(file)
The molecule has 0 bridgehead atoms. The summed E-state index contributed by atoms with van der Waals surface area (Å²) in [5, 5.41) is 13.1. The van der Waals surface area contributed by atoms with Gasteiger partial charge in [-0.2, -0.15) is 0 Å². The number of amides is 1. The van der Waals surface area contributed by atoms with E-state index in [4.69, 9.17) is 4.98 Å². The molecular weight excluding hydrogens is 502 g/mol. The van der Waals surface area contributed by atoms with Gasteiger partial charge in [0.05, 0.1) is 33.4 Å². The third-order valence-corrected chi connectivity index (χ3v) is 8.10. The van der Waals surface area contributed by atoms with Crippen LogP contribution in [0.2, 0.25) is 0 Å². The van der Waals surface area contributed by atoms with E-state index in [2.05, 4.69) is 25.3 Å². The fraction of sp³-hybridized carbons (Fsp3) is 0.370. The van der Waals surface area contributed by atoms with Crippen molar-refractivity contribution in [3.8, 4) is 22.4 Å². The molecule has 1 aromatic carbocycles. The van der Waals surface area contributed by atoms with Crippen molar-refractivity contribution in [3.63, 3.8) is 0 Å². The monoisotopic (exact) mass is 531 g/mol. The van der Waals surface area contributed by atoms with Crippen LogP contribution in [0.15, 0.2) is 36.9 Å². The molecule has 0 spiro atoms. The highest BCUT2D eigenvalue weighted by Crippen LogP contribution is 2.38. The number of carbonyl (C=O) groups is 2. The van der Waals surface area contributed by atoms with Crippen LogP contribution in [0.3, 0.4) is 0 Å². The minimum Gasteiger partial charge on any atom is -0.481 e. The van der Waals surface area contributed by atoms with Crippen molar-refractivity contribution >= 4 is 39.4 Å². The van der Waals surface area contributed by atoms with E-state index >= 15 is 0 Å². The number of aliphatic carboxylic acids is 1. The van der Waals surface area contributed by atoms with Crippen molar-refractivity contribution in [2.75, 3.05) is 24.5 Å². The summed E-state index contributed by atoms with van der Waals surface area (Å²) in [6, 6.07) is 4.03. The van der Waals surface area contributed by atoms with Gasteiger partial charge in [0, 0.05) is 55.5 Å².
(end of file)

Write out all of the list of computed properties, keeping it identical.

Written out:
The molecule has 0 bridgehead atoms. The summed E-state index contributed by atoms with van der Waals surface area (Å²) in [5, 5.41) is 13.1. The van der Waals surface area contributed by atoms with Gasteiger partial charge in [-0.2, -0.15) is 0 Å². The number of amides is 1. The van der Waals surface area contributed by atoms with E-state index in [4.69, 9.17) is 4.98 Å². The molecular weight excluding hydrogens is 502 g/mol. The van der Waals surface area contributed by atoms with Gasteiger partial charge in [0.05, 0.1) is 33.4 Å². The third-order valence-corrected chi connectivity index (χ3v) is 8.10. The van der Waals surface area contributed by atoms with Crippen LogP contribution in [0.2, 0.25) is 0 Å². The van der Waals surface area contributed by atoms with E-state index in [2.05, 4.69) is 25.3 Å². The fraction of sp³-hybridized carbons (Fsp3) is 0.370. The van der Waals surface area contributed by atoms with Crippen molar-refractivity contribution in [3.8, 4) is 22.4 Å². The molecule has 1 aromatic carbocycles. The van der Waals surface area contributed by atoms with Crippen molar-refractivity contribution in [3.63, 3.8) is 0 Å². The monoisotopic (exact) mass is 531 g/mol. The van der Waals surface area contributed by atoms with Crippen LogP contribution in [0.15, 0.2) is 36.9 Å². The molecule has 0 spiro atoms. The highest BCUT2D eigenvalue weighted by Crippen LogP contribution is 2.38. The number of carbonyl (C=O) groups is 2. The van der Waals surface area contributed by atoms with Crippen LogP contribution in [0.3, 0.4) is 0 Å². The minimum Gasteiger partial charge on any atom is -0.481 e. The van der Waals surface area contributed by atoms with Crippen molar-refractivity contribution >= 4 is 39.4 Å². The van der Waals surface area contributed by atoms with E-state index >= 15 is 0 Å². The number of aliphatic carboxylic acids is 1. The van der Waals surface area contributed by atoms with Crippen molar-refractivity contribution in [2.75, 3.05) is 24.5 Å². The summed E-state index contributed by atoms with van der Waals surface area (Å²) in [6, 6.07) is 4.03. The van der Waals surface area contributed by atoms with Gasteiger partial charge in [0, 0.05) is 55.5 Å².